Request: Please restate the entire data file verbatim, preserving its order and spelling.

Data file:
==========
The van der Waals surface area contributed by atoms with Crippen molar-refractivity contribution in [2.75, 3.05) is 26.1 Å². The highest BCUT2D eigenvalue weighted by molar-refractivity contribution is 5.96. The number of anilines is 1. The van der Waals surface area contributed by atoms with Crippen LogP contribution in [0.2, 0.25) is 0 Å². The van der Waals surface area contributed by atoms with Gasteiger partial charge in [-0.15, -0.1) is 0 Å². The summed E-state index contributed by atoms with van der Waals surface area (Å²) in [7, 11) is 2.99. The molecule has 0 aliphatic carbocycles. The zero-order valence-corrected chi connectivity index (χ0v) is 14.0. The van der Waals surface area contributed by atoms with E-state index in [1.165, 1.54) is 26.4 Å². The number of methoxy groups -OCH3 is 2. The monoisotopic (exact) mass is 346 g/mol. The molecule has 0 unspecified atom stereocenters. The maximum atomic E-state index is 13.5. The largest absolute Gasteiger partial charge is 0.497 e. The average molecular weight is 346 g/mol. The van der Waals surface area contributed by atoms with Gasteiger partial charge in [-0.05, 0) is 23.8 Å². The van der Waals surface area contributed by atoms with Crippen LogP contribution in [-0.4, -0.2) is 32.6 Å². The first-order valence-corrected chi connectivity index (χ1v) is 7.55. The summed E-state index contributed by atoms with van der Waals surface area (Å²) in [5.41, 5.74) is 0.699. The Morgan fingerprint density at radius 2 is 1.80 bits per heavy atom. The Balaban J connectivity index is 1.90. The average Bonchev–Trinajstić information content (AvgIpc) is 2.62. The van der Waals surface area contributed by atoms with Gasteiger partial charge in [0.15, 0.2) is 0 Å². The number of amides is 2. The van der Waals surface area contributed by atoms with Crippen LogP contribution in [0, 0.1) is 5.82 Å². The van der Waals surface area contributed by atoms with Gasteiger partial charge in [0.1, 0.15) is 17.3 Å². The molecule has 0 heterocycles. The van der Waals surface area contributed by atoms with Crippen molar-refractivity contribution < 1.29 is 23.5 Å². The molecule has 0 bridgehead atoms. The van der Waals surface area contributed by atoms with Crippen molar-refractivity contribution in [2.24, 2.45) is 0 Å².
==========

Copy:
The van der Waals surface area contributed by atoms with Crippen molar-refractivity contribution in [2.75, 3.05) is 26.1 Å². The highest BCUT2D eigenvalue weighted by molar-refractivity contribution is 5.96. The number of anilines is 1. The van der Waals surface area contributed by atoms with Crippen LogP contribution in [0.2, 0.25) is 0 Å². The van der Waals surface area contributed by atoms with Gasteiger partial charge in [-0.15, -0.1) is 0 Å². The summed E-state index contributed by atoms with van der Waals surface area (Å²) in [7, 11) is 2.99. The molecule has 0 aliphatic carbocycles. The zero-order valence-corrected chi connectivity index (χ0v) is 14.0. The van der Waals surface area contributed by atoms with E-state index in [1.165, 1.54) is 26.4 Å². The number of methoxy groups -OCH3 is 2. The monoisotopic (exact) mass is 346 g/mol. The molecule has 0 unspecified atom stereocenters. The maximum atomic E-state index is 13.5. The largest absolute Gasteiger partial charge is 0.497 e. The average molecular weight is 346 g/mol. The van der Waals surface area contributed by atoms with Gasteiger partial charge in [-0.05, 0) is 23.8 Å². The van der Waals surface area contributed by atoms with Crippen LogP contribution in [-0.4, -0.2) is 32.6 Å². The first-order valence-corrected chi connectivity index (χ1v) is 7.55. The summed E-state index contributed by atoms with van der Waals surface area (Å²) in [5.41, 5.74) is 0.699. The Morgan fingerprint density at radius 2 is 1.80 bits per heavy atom. The Balaban J connectivity index is 1.90. The average Bonchev–Trinajstić information content (AvgIpc) is 2.62. The van der Waals surface area contributed by atoms with Gasteiger partial charge in [0.15, 0.2) is 0 Å². The number of amides is 2. The van der Waals surface area contributed by atoms with Crippen LogP contribution in [0, 0.1) is 5.82 Å². The van der Waals surface area contributed by atoms with Gasteiger partial charge in [0.1, 0.15) is 17.3 Å². The molecule has 0 heterocycles. The van der Waals surface area contributed by atoms with Crippen molar-refractivity contribution < 1.29 is 23.5 Å². The molecule has 0 bridgehead atoms. The van der Waals surface area contributed by atoms with Crippen molar-refractivity contribution in [2.24, 2.45) is 0 Å².